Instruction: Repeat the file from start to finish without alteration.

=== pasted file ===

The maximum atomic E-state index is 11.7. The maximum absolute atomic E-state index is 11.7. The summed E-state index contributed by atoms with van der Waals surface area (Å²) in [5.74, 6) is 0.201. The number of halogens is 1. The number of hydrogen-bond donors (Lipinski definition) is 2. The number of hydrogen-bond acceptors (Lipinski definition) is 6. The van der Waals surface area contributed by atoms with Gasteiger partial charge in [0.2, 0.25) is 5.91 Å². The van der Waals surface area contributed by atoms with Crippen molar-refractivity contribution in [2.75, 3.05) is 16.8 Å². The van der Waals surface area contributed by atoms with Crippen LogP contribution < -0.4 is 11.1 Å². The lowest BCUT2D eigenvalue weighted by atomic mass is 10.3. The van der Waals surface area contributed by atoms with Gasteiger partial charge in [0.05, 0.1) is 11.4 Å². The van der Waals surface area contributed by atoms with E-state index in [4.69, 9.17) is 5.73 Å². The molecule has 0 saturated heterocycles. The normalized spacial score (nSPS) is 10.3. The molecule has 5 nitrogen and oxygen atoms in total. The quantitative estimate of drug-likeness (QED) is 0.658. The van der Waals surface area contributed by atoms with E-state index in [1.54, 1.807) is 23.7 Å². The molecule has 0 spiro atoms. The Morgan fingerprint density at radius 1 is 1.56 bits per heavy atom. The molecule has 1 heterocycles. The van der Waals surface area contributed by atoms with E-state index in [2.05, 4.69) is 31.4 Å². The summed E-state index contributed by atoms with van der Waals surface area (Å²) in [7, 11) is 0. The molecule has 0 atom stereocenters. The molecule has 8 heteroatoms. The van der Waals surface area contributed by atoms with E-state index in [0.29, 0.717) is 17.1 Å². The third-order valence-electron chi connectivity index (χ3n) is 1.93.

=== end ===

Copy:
The maximum atomic E-state index is 11.7. The maximum absolute atomic E-state index is 11.7. The summed E-state index contributed by atoms with van der Waals surface area (Å²) in [5.74, 6) is 0.201. The number of halogens is 1. The number of hydrogen-bond donors (Lipinski definition) is 2. The number of hydrogen-bond acceptors (Lipinski definition) is 6. The van der Waals surface area contributed by atoms with Gasteiger partial charge in [0.2, 0.25) is 5.91 Å². The van der Waals surface area contributed by atoms with Crippen molar-refractivity contribution in [2.75, 3.05) is 16.8 Å². The van der Waals surface area contributed by atoms with Crippen LogP contribution < -0.4 is 11.1 Å². The lowest BCUT2D eigenvalue weighted by atomic mass is 10.3. The van der Waals surface area contributed by atoms with Gasteiger partial charge in [0.05, 0.1) is 11.4 Å². The van der Waals surface area contributed by atoms with E-state index in [4.69, 9.17) is 5.73 Å². The molecule has 0 saturated heterocycles. The normalized spacial score (nSPS) is 10.3. The molecule has 5 nitrogen and oxygen atoms in total. The quantitative estimate of drug-likeness (QED) is 0.658. The van der Waals surface area contributed by atoms with E-state index in [1.54, 1.807) is 23.7 Å². The molecule has 0 spiro atoms. The Morgan fingerprint density at radius 1 is 1.56 bits per heavy atom. The molecule has 1 heterocycles. The van der Waals surface area contributed by atoms with E-state index in [2.05, 4.69) is 31.4 Å². The summed E-state index contributed by atoms with van der Waals surface area (Å²) in [7, 11) is 0. The molecule has 0 atom stereocenters. The molecule has 8 heteroatoms. The van der Waals surface area contributed by atoms with E-state index in [0.29, 0.717) is 17.1 Å². The third-order valence-electron chi connectivity index (χ3n) is 1.93.